College of Engineering News • Iowa State University

Predicting fuel drop-wall interactions, optimizing engine performance

Modern internal combustion engines power military ground transportation and unmanned air vehicles (UAV). But in certain operating conditions fuel drops can significantly impinge on the engine piston surface of these engines, affecting the fuel mixture distribution and performance – and the success of missions.

Song-Charng Kong, professor of mechanical engineering, and James Michael, assistant professor of mechanical engineering, are working with the Army Research Laboratory to develop high-fidelity computational models that predict drop-wall interactions. They also conduct experiments to validate the models that they develop.

Currently, researchers struggle to accurately predict the outcomes of drop-wall interactions, particularly when nontraditional fuels, such as those of interest for the military, are used.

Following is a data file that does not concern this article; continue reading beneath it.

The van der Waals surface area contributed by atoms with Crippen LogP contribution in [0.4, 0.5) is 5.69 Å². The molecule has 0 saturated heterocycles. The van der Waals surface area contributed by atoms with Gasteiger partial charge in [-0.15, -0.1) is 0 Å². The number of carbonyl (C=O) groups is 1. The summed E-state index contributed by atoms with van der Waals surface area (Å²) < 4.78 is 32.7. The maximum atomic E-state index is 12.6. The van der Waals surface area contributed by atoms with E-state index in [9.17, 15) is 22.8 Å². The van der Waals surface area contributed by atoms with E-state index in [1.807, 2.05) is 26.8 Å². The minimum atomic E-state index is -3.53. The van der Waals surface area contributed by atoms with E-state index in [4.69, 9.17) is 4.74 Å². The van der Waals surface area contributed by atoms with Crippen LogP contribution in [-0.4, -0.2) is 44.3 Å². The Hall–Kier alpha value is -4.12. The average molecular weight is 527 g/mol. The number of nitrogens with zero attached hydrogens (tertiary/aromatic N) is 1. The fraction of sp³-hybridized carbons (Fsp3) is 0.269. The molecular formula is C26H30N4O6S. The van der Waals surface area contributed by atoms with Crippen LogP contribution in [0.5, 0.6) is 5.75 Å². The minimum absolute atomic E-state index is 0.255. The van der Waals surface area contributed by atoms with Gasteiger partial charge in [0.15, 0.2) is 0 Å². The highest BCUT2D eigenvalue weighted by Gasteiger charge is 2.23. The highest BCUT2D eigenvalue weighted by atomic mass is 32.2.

The objective of Kong and Michael’s project is to advance the fundamental understanding of the complex spray-wall interaction phenomena by using direct numerical simulation (DNS).

This fundamental knowledge will lead to the creation of an accurate computational tool capable of predicting fundamental details of drop-wall interactions in spray combustion systems. These simulations can then be used to design more effective engines with means of countering the effects of drop-wall interactions.

Not only will the proposed DNS be useful to the U.S. military, the approach will also be applicable to other industrial systems involving sprays, such as gas turbine engines, painting, cooling, fire suppression, and various types of chemical and material processing.

Kong and Michael’s work is interdisciplinary in nature because it involves multiphase fluid dynamics and heat transfer occurring in a combustion system, which means this project fits the mission of the Iowa State’s new Center for Multiphase Flow Research and Education (CoMFRE).

“CoMFRE provides the opportunity for me and graduate students to interact with other researchers,” Kong said. “Such interactions are key to successfully taking on complex multiphase flow challenges like these.”


The local pressure results in different outcomes when fuel drops collide with hot walls, such as those encountered in UAV engines.

These snapshots are taken at set times to demonstrate the difference between the results at each pressure.